The advent of Google Glass establishes one incontrovertible fact and raises at least two unanswerable questions. The fact: Yes, you do look fairly ridiculous wearing it. The questions: Are we finally becoming cyborgs? And is this a good thing?
Glass is a computer that can be worn like a pair of spectacles, with a small screen above one eye. It can record video, audio and location data. It can connect wirelessly to a smartphone, so you can send text messages, check email, make phone calls and use maps without reaching into your pocket. Google hopes developers, a few thousand of whom now have the devices, will dream up even more wondrous uses.
Glass is just the latest experiment in the burgeoning field of "wearable computing," which could be worth $6 billion by 2016 and also includes such things as Apple's coming "iWatch."
In many ways, these technological advances are exhilarating. A few scarier uses are also becoming clear, however, and if Google and other technology companies won't confront them directly, government will have to.
One concern is that recording other people will probably get easier. There are plenty of spaces where furtive filming and recording would be unsettling. Never mind the bar or gym; as the U.S. Electronic Privacy Information Center notes, Google Glass "gives stalkers, harassers, and creeps the ability to take invasive photos of women in public without their knowledge."
Are these fears overblown? After all, anxiety about ubiquitous surveillance is not new. From the Kodak camera to binoculars to mobile-phone videos, the introduction of new technology has led to mostly unfounded fears of the panopticon. Many states have robust privacy laws. And can't we already film and record everyone with our phones?
All true. But new technology has a way of raising new questions -- or giving old ones new urgency. Unlike cameras, for example, which must be raised and pointed, Glass may allow users to take photos merely by winking. No wonder bars, casinos and strips clubs are preemptively banning the devices. Google will need to make it extremely obvious when someone is filming or recording. Even so, what's to prevent a hacker from getting around such safeguards?
More worryingly, what about all that data you'll be generating -- all that audio and video of yourself and others -- which will be stored on Google's cloud servers? Surely hackers will be interested in that, too. So will marketers. How will Google protect it?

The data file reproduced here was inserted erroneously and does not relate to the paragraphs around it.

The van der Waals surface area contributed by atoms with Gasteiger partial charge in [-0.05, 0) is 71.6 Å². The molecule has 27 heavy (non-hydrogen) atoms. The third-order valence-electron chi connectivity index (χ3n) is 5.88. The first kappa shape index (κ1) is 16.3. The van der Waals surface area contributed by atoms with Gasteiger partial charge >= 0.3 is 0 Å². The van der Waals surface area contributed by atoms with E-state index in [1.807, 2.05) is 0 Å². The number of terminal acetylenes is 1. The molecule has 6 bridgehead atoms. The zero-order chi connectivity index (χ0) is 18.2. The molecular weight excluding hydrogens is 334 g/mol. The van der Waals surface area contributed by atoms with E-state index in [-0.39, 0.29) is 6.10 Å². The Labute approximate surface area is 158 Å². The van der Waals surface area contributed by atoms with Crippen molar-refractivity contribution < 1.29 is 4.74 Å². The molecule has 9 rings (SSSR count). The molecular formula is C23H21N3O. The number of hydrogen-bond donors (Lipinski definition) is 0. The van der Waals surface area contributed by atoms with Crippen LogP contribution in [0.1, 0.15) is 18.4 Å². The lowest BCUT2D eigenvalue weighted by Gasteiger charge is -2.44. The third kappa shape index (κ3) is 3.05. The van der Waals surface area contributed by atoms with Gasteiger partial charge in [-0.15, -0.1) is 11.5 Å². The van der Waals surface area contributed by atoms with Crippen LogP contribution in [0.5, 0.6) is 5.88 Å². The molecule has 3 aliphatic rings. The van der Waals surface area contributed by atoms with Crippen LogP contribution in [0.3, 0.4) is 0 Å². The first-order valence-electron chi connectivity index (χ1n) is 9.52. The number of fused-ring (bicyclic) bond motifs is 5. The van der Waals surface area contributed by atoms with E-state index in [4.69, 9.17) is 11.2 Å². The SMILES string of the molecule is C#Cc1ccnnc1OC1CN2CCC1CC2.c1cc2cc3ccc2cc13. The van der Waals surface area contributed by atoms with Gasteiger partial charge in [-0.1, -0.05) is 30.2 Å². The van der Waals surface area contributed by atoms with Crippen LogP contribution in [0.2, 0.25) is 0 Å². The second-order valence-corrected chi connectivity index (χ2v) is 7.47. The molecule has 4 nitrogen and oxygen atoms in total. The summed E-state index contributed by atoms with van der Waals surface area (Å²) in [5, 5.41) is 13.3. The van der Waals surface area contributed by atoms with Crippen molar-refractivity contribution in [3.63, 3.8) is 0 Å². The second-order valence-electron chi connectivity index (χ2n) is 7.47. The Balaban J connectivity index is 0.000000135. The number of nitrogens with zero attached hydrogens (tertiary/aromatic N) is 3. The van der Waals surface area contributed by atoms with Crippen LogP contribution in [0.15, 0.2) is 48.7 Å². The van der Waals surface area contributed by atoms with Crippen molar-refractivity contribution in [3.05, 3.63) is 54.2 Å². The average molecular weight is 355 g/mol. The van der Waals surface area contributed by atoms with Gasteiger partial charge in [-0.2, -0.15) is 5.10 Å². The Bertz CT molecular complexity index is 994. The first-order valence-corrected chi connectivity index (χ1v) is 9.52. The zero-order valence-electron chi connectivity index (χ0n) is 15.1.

Most disconcerting is the potentially sinister nexus of cloud data, social networks and facial-recognition technology. A company called Lambda Labs Inc. recently announced it was offering a service to help developers build a facial-recognition app for Glass. Imagine, someday soon, a Glass wearer able to call up the Facebook and LinkedIn profile of everyone he sees on a bus, or starts a conversation with, simply by looking at them.
It isn't hard to foresee how this power could be abused. Just ask Eric Schmidt, Google's executive chairman. At various times, Schmidt has called facial-recognition technology "very concerning," "just too creepy" and something people could use in "a very, very bad way." With such worries no doubt in mind, Google announced last month that it won't be approving facial-recognition apps for Glass "at this time."
The rest of the statement, posted on the project's website, was intended to be reassuring: "As Google has said for several years, we won't add facial recognition features to our products without having strong privacy protections in place." Sounds great. All that's left is for everyone to agree on definitions for "strong," "privacy," "protections" and "in place."
So maybe government needs to be more assertive in this realm. The U.S. Congressional Bi-Partisan Privacy Caucus has already sent a letter to Google asking some pointed questions about Glass, a good start. The Electronic Privacy Information Center recommends a temporary moratorium on facial-recognition technology, which is also wise.
The larger question Glass raises is how to protect privacy in the age of wearable computing -- and do so without unduly burdening legitimate innovators. The Consumer Privacy Bill of Rights proposed by President Barack Obama's administration takes a big step in the right direction. It would start giving consumers a lot more control over the data that is collected about them, and require much more transparency from companies that trade in personal information. If the White House is serious about protecting privacy, it should submit this bill to Congress as a legislative proposal.
Of course, government intervention -- even with the best of intentions -- isn't always helpful. Laws have unintended consequences, regulations beget regulations, and promising new technologies are smothered before they can flourish. In an ideal world, companies such as Google would help themselves by instituting privacy policies that don't make a mockery of the term and by being clearer with the public about exactly what data they're collecting and why.
Nothing in recent history, however, suggests this is likely to happen.